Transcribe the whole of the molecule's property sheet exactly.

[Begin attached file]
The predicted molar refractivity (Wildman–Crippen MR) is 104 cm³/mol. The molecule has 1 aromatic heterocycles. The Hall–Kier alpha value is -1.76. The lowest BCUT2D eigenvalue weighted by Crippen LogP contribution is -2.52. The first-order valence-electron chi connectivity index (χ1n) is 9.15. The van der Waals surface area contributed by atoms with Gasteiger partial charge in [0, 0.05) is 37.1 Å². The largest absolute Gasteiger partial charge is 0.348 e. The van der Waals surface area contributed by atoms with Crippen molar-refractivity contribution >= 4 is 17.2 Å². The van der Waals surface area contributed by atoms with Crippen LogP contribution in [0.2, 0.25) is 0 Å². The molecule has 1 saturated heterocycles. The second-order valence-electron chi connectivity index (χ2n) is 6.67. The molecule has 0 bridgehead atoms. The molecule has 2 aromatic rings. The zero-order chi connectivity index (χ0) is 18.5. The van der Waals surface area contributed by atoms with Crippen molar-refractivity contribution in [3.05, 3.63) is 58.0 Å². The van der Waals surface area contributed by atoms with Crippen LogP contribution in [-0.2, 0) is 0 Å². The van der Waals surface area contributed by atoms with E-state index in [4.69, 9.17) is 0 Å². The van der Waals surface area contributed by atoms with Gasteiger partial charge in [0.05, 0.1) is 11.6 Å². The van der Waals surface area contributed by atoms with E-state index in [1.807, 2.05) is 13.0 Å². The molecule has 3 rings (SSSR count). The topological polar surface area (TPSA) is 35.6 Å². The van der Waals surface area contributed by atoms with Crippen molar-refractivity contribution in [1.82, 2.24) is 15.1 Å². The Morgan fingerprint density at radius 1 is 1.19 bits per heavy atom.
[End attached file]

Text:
The predicted molar refractivity (Wildman–Crippen MR) is 104 cm³/mol. The molecule has 1 aromatic heterocycles. The Hall–Kier alpha value is -1.76. The lowest BCUT2D eigenvalue weighted by Crippen LogP contribution is -2.52. The first-order valence-electron chi connectivity index (χ1n) is 9.15. The van der Waals surface area contributed by atoms with Gasteiger partial charge in [0, 0.05) is 37.1 Å². The largest absolute Gasteiger partial charge is 0.348 e. The van der Waals surface area contributed by atoms with Crippen molar-refractivity contribution >= 4 is 17.2 Å². The van der Waals surface area contributed by atoms with Crippen LogP contribution in [0.2, 0.25) is 0 Å². The molecule has 1 saturated heterocycles. The second-order valence-electron chi connectivity index (χ2n) is 6.67. The molecule has 0 bridgehead atoms. The molecule has 2 aromatic rings. The zero-order chi connectivity index (χ0) is 18.5. The van der Waals surface area contributed by atoms with Crippen molar-refractivity contribution in [3.05, 3.63) is 58.0 Å². The van der Waals surface area contributed by atoms with Crippen LogP contribution in [-0.2, 0) is 0 Å². The van der Waals surface area contributed by atoms with E-state index in [4.69, 9.17) is 0 Å². The van der Waals surface area contributed by atoms with Gasteiger partial charge in [0.05, 0.1) is 11.6 Å². The van der Waals surface area contributed by atoms with E-state index in [1.807, 2.05) is 13.0 Å². The molecule has 3 rings (SSSR count). The topological polar surface area (TPSA) is 35.6 Å². The van der Waals surface area contributed by atoms with Crippen molar-refractivity contribution in [1.82, 2.24) is 15.1 Å². The Morgan fingerprint density at radius 1 is 1.19 bits per heavy atom.